The streak was comprised of four wins and five ties. Having started the run with a large deficit in points, it wasn’t until the middle of September that San Jose briefly moved out of the Western Conference cellar, stepping past the Galaxy into sixth place.

Ironically as the offense gained potency, the defense began to struggle, or at least have moments of impotency. Going into the October playoff stretch, the Quakes dropped four of their last seven games relegating them back to the bottom of the conference. In two of the losses, San Jose gave up game-winning goals to the Dynamo and the Wizards in stoppage time.

In several games the vaunted Quakes defense got plain out beat by bigger, faster forwards. Real’s Yura Movsisyan and Chivas’ Justin Braun challenged San Jose’s back line and scored critical goals that ultimately put the Quakes out of playoff contention.

Summarizing the year Yallop said, “We had a good run in the middle part of the season, but we couldn’t finish the season out. We played the same lineup week after week and it caught up with a little bit. We didn’t sustain our play like we needed to get into the playoffs. I think we built a solid team this year though.”

Nevertheless, with a 2-0 win over Toronto FC to finish their season, the Earthquakes had the best season by an expansion team this decade. The Quakes finished the year with wins (8) and points (33). They also scored more goals (32) and allowed fewer goals (38) than any of the four expansion teams this decade. In 2005, Chivas USA and Real Salt Lake earned four and five wins, respectively, while Chivas picked up 18 points and RSL 20 points. Last season, Toronto FC had six wins and 25 points for the entire season.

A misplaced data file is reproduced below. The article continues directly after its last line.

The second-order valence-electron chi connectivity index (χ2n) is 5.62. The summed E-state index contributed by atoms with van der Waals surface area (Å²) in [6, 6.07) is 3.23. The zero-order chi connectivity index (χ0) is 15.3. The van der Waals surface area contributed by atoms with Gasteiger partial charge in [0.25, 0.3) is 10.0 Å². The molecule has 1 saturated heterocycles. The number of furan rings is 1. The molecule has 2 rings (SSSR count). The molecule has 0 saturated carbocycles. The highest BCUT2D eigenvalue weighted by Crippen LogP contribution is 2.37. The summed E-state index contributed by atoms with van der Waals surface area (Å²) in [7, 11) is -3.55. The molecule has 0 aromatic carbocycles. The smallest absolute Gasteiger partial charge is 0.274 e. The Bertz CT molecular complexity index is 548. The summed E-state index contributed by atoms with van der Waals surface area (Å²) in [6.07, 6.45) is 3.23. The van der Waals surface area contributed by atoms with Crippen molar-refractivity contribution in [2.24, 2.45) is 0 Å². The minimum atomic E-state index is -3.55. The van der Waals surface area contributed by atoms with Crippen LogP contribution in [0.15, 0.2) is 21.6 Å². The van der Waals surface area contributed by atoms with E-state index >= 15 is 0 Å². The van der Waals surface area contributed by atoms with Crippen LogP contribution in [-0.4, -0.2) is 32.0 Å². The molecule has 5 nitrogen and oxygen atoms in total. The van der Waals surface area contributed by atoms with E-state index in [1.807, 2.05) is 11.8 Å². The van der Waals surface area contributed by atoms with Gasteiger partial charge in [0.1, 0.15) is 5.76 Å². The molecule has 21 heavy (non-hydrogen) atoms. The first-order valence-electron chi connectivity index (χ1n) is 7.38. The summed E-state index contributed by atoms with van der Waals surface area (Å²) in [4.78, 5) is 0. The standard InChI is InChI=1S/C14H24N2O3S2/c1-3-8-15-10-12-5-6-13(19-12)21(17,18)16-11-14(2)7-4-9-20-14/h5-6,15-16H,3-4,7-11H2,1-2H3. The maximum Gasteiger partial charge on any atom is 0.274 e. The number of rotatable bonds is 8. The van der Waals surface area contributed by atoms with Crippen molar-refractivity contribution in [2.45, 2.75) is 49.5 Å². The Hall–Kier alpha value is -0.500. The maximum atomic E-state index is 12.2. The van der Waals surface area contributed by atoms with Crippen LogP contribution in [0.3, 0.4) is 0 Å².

Put into perspective, San Jose had a terrific season despite finishing last. Credit goes to Yallop and the front office for making the savvy midseason trades to bolster the offense.

Huckerby recognized the Quake’s achievement. “It was a great first season. We excelled from the position we were in and almost reached the playoffs. We had a bad stretch of three or four games that hurt us. It is a shame that we didn’t reach the playoffs, but I think we had a good run.”

What lies ahead for San Jose after their solid 2008 start? Clearly holding onto team MVP Darren Huckerby has got to be top priority. So far he sounds positive about his future in the Bay Area.

“I am looking forward to joining the team in preseason and building something,” he said. “This year it was tough to come in midseason, but next year, we will have a preseason to prepare and we will be ready come the start of the season.”

In fact the Quakes are overloaded at the outside midfielder position with Ronnie O’Brien playing opposite of Huckerby on the right and contributing big this season as well leading the team with six assists. Finally, Shea Salinas has come off the bench in the second half and shown deft ball skills while making runs at opposing defenses. Salinas shows great promise if he can garner more playing time.